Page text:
Ontario Passes New Anti-Puppy Mill Law; Advocates Push For Further Action

Animal welfare groups from around the world are praising the recent passage of the Preventing Unethical Puppy Sales Act (PUPS Act), but there is a growing demand for the Ontario Government to initiate consultations for implementing more robust measures to combat the problem of puppy mills within the province.

Spearheaded by Solicitor General Michael Kerzner, this legislation amends the Provincial Animal Welfare Services Act (PAWS Act) to outlaw several detrimental commercial breeding practices. These include breeding female dogs under a year old, separating puppies from their mothers prior to eight weeks of age, and neglecting to isolate dogs with contagious illnesses.

However, this bill is unlikely to significantly affect puppy mills and backyard breeders in Ontario. The PUPS Act fails to establish comprehensive standards of care regarding housing, nutrition, exercise, socialization, and veterinary care. It also lacks limitations on the number of dogs bred and does not mandate licensing for breeders, hindering inspection and enforcement efforts. Presently, authorities lack the means to locate and inspect puppy mills and other unethical breeding operations.

“We are pleased the government recognized that puppy mills are a problem in Ontario and took a small first step toward prohibiting them,” said Camille Labchuk, executive director of Animal Justice. “However, the absence of a licensing regime is still a pressing issue—if authorities don’t know where breeders are located, it is difficult for authorities to identify and shut down unregulated puppy mills and irresponsible backyard breeders. There is still much work to be done, and we are calling on the province to create regulations under the PAWS Act to ensure breeders are licensed, and provide robust standards of care to protect dogs and puppies.”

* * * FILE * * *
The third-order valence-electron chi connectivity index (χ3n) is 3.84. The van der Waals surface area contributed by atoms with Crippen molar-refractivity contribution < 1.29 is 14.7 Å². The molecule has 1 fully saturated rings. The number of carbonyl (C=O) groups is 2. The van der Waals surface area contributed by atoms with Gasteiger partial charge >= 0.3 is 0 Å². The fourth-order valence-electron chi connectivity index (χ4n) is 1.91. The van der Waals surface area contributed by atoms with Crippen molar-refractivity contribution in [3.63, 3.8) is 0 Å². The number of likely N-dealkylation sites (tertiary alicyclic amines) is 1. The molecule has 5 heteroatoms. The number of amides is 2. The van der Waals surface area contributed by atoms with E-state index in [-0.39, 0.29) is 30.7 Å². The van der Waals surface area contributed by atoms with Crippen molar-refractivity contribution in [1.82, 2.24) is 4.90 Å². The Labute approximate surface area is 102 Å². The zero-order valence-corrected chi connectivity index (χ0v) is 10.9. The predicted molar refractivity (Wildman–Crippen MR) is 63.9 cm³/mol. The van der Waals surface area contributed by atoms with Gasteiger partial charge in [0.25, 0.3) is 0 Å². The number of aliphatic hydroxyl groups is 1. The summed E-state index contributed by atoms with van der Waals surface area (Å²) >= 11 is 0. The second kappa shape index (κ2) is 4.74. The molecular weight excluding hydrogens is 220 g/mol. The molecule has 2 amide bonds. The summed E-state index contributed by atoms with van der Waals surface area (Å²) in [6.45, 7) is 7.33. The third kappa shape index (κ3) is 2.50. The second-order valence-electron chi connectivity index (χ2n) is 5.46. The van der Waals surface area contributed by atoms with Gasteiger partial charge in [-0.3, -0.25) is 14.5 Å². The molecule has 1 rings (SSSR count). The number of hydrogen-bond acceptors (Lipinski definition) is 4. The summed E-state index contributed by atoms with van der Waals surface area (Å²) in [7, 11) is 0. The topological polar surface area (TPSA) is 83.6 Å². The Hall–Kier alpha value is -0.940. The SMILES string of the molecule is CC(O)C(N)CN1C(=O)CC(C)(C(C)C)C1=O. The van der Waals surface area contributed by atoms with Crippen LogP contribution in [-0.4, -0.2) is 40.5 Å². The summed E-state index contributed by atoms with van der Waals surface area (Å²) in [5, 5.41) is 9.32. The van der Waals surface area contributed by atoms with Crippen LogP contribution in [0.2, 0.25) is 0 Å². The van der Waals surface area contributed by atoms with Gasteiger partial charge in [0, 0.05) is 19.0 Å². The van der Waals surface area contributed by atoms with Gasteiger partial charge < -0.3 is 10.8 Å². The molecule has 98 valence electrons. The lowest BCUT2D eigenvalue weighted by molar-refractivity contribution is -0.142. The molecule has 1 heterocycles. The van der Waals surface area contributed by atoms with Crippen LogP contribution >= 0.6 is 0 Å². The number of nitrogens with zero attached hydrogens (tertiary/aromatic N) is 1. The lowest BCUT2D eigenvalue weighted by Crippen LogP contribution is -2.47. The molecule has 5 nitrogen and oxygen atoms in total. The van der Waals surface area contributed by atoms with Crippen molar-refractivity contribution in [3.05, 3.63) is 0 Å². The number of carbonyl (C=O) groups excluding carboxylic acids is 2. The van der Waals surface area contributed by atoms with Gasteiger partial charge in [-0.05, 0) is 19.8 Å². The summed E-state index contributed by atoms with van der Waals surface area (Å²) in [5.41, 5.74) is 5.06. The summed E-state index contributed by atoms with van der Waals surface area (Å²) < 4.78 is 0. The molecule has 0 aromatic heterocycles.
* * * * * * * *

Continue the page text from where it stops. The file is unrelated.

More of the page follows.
Puppy mills are commercial breeding operations where profit takes precedence over animal welfare. Dogs in these mills endure overcrowded and unsanitary conditions, lack of proper care, socialization, and veterinary attention. Female dogs are continuously bred, leading to health issues and emotional strain. Puppies from puppy mills are often sold without adequate health checks, leading to genetic issues and health problems.

Puppy mills greatly contribute to pet overpopulation which leads to more animals being euthanized in shelters. Despite attempts to regulate them, puppy mills persist due to legal loopholes and inadequate enforcement.

Several witnesses from animal protection groups, rescues, and shelters appeared at the Justice Policy Committee, which studied the PUPS Act, to advocate for a licensing regime.

Animal Justice remains committed to working with lawmakers to build on the progress made by the PUPS Act and looks forward to future advancements that will help to ensure that all dogs in Ontario are treated with the care and respect they deserve.

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